Reducing Cost and Waste in American Medicine: A physician-led roadmap

IDEAL HEALTHCARE – Freemarket competition to improve quality, decrease price and provide choice for patients

CBO report shows full Obamacare repeal is better than partial, The Hill

We should replace Obamacare with a universal tax credit – Forbes, John Goodman

IP4PI Principles for Individual Choice in Healthcare – Independent Physicians for Patient Independence

[1] Rep. Roy’s bill:

[2] Sen. Cruz’s bill:


[4] See Appendix B in the white paper: Reducing Cost and Waste: A Physician-Led Roadmap to Patient-Centered Medical Care for a legislative proposal yet to be introduced.

[5] Sen. Lankford’s bill: “Patient Access to Higher Quality Health Care Act of 2019

[6] Rep. DelBene’s bill:



[9] Rep. Marshall’s bill:

[10] Rep. Bucshon’s bill

Possible COVID-19 case: Why private independent physicians are a better patient care choice

On Saturday morning at about 10 AM on March 14, I saw a patient for and infectious illness. He was a 51-year-old, military veteran, with a history of hyperlipidemia, cervical DJD, depression and low testosterone. He works as a government entitlement interviewer at a State/county office. His job includes computer data entry while interviewing candidates of all backgrounds for Government benefit eligibility.

He related a two day history of flu like symptoms that included fever with maximum temperature of 102.9°F, muscle aches, fatigue, and dry cough. He denied any history of travel out of the country or exposure to others with that history.  His physical exam was consistent with viral syndrome and negative influenza A and B office testing.  Because of his symptoms, negative influenza testing, and potential workplace exposure history, I was concerned for the possibility of coronavirus Covid 19 Infection. Unfortunately, there were no testing materials for commercially available coronavirus tests. Current testing reports three days turnover time. 

After conversations earlier in the week with Quest and LabCorp, we are on the list to get testing materials next week.  I called the local hospital laboratory and they transferred me to the infectious disease nurse coordinator. She said she would try to get permission to collect a sample from the New Jersey health department and call us back. She called back half an hour later and said that she couldn’t contact anyone and therefore I could not take a sample. 

I was concerned that this might be either COVID19, a false negative influenza test or another infectious illness. My preference was to obtain a viral culture but there were none privately or publicly available, prior to initiation of treatment. As a private independent physician, I decided to treat for two scenarios with Tamiflu 75 twice a day times seven days for influenza and Hydroxychloroquine 200 mg twice a day for seven days as a possible treatment for COVID19. The patient was to self quarantine at home for seven days, stay out of work, and call us with updates. we told the patient to have his live-in girlfriend get in touch with her doctor immediately for potential evaluation and treatment, as she had similar symptoms.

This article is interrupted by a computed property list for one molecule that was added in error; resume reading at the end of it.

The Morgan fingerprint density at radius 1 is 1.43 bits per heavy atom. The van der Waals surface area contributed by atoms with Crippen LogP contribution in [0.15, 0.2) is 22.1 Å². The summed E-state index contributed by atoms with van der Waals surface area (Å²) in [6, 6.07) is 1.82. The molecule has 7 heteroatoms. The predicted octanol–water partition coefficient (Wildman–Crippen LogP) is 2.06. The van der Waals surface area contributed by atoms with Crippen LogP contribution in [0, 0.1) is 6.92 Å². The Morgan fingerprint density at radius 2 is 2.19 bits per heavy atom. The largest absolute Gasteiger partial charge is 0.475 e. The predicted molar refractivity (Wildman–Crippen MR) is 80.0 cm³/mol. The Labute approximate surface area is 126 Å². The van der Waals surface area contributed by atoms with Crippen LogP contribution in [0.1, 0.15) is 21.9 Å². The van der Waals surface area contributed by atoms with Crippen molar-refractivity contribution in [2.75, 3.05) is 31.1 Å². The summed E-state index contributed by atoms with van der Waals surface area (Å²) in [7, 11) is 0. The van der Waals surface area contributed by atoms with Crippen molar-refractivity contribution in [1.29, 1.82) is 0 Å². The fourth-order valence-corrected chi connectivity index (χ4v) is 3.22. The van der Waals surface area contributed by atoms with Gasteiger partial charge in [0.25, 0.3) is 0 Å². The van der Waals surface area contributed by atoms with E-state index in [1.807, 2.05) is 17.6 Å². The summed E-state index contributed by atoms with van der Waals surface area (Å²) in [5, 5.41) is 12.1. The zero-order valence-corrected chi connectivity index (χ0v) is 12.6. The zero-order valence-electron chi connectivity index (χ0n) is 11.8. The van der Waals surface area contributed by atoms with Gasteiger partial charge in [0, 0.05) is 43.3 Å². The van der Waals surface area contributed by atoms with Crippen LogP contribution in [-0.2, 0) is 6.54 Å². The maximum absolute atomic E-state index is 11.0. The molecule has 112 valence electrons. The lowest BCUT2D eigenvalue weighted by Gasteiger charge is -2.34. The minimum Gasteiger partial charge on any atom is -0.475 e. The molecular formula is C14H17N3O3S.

At my direction, my office staff called the New Jersey health department. The number was consistently busy so we sent the patient home. The staff then tried the NJ coronavirus consumer hotline. The attendant said she couldn’t take any information but gave us another number for the NJ COVID19 hotline. 

Upon dialing the next number, we got a polite attendant who also couldn’t take information. I spoke directly with her and she gave me contact information for the County Health Department. I recognized those numbers for daily practice. I knew they would only be available Monday through Friday during business hours and not Saturday morning, which it was. I pressed for another number and was given what appeared to be a cell phone number. 

I called it and spoke with a county health department employee, finally. I discussed the case with her and she said she would call me back after she spoke with her supervisor. She then called back sometime later after the patient had gone and said that given the above case, the New Jersey state coronavirus criteria would not allow a sample to be taken, despite my concerns for moderate risk. 

The major ironies are that the governor, to this moment, despite urging in school closures, has not closed all New Jersey primary schools. Another major irony is that the New Jersey state health department was inaccessible when needed, but coincidentally sent an email with general governance later that afternoon, as opposed to weeks before.